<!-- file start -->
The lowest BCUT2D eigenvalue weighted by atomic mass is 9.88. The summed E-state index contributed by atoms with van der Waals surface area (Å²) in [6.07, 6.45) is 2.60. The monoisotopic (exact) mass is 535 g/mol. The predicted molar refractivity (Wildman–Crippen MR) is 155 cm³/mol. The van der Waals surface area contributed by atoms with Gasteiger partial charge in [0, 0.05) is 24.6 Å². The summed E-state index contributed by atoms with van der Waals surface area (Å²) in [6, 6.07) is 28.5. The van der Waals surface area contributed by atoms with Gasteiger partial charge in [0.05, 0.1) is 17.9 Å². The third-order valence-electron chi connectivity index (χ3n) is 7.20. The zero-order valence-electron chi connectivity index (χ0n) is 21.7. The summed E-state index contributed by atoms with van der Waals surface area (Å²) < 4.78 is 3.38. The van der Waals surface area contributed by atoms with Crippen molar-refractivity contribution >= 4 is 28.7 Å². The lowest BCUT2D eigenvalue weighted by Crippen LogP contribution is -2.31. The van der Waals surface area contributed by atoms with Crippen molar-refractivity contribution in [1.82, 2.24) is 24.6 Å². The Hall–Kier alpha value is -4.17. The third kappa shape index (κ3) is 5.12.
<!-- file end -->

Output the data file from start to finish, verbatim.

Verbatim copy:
The lowest BCUT2D eigenvalue weighted by atomic mass is 9.88. The summed E-state index contributed by atoms with van der Waals surface area (Å²) in [6.07, 6.45) is 2.60. The monoisotopic (exact) mass is 535 g/mol. The predicted molar refractivity (Wildman–Crippen MR) is 155 cm³/mol. The van der Waals surface area contributed by atoms with Gasteiger partial charge in [0, 0.05) is 24.6 Å². The summed E-state index contributed by atoms with van der Waals surface area (Å²) in [6, 6.07) is 28.5. The van der Waals surface area contributed by atoms with Gasteiger partial charge in [0.05, 0.1) is 17.9 Å². The third-order valence-electron chi connectivity index (χ3n) is 7.20. The zero-order valence-electron chi connectivity index (χ0n) is 21.7. The summed E-state index contributed by atoms with van der Waals surface area (Å²) < 4.78 is 3.38. The van der Waals surface area contributed by atoms with Crippen molar-refractivity contribution >= 4 is 28.7 Å². The lowest BCUT2D eigenvalue weighted by Crippen LogP contribution is -2.31. The van der Waals surface area contributed by atoms with Crippen molar-refractivity contribution in [1.82, 2.24) is 24.6 Å². The Hall–Kier alpha value is -4.17. The third kappa shape index (κ3) is 5.12.